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bashung

aquanox like engine

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hello I'd like to create a game that looks like aquanox (terrain based, more static objects than moving ones but the vessels can be very big -> lot of occlusion). For the moment, I'm only interested in the geometry handling, not the rendering. My question is, what are the state of the art methods for visibility and occlusion detection in such "outdoor" engine ? My first idea was to use octrees for space partionning and a method similar to the one on Gamasutra, "Fast Occlusion Culling for Outdoor Environments", where the author creates a frustum and use bounding spheres for trivial rejection and then bounding boxes if the sphere is half inside the frustum. I think there will be a lot of occlusion, the fight can be close to big vessels. Is there anything better (I'm sure there is or more adapted for the hardware pipeline (I'm using DirectX) ? [edited by - bashung on September 3, 2003 9:21:30 AM]

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You don''t like aquanox or is it the wrong forum ? I know there have been a lot of questions about occlusion but I''m interested in an implementation that is specially suited for large occlusions frustum (ie. lot of small objects hidden by a large one), that''s what is happening most of the time in aquanox.

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There is no occlusion done against vessels, only the terrain. To "obscure" that, engines of this type usually do 3-part rendering...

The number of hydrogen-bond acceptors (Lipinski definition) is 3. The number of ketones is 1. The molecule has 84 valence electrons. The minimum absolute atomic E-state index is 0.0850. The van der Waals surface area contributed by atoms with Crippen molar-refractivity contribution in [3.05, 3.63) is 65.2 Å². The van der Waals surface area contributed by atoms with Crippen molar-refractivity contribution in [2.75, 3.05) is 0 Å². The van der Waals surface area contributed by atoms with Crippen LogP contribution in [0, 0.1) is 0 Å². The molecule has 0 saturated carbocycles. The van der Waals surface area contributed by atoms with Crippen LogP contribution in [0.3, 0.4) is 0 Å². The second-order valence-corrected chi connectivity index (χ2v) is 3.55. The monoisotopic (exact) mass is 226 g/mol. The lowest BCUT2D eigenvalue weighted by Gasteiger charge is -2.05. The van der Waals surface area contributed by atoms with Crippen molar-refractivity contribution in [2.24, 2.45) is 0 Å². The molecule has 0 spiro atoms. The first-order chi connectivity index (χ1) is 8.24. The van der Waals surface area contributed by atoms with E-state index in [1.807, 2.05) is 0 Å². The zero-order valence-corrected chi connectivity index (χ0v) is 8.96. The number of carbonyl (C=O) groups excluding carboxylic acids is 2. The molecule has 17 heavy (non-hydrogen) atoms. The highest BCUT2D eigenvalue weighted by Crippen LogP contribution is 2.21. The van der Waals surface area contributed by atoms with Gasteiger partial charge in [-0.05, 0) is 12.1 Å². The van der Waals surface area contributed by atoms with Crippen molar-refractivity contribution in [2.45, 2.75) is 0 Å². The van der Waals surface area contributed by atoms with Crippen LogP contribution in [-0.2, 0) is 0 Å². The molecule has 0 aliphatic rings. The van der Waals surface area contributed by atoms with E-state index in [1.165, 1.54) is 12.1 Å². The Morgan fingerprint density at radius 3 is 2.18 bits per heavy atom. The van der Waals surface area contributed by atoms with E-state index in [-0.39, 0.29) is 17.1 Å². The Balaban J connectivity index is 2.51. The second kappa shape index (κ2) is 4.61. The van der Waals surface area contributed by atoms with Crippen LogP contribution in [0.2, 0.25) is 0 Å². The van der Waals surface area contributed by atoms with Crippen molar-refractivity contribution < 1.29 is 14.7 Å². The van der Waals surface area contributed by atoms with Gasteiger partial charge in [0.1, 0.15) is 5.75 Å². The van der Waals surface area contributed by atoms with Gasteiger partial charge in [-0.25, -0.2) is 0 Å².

1) Non-translucent (no alpha) Dynamic and Static Objects, in Near-To-Far order (by objects, polys are handled in hardware)
2) Terrain, with occlusion against only terrain
3) Translucent objects and particles, in Far-to-Near order

At all times, Z-write and Z-test is enabled. And a Zbuffer clear (or possibly reversal) is performed before each frame is rendered. Lighting only need be enabled for the first two stages, and you can probably pre-render and run-time lightmap the second stage anyway.

This way, very few pixels are double-rendered in the first two stages, and everything is drawn and waiting by the time the translucency kicks in.

Now, what does this have to do with geometry handling? Well, you don''t need to occlude terrain or ships because a big ship is in the way. Especially considering the odd shape of ships, this would be just too much overhead. Instead, let the rendering system battle it out, because it can do this per-pixel far faster than you can per-quadtree-node.

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Thanks for your answer, if I understand there''s a tradeoff between CPU and GPU z-buffering. I thought that when half of the screen is filled with a big vessel, it would be a lot of waste to render all the hidden moving objects (that could be quite big as well) and better to remove geometry with some node checking.

I wanted to discard most hidden objects for another reason. The occlusion information could be used to know which enemies are visible and perform some computation (distance between my vessel and the enemies -> is a guided-missile able to "keep" it and get there, what path,...), for collisions too. The less I have to compute that, the best.

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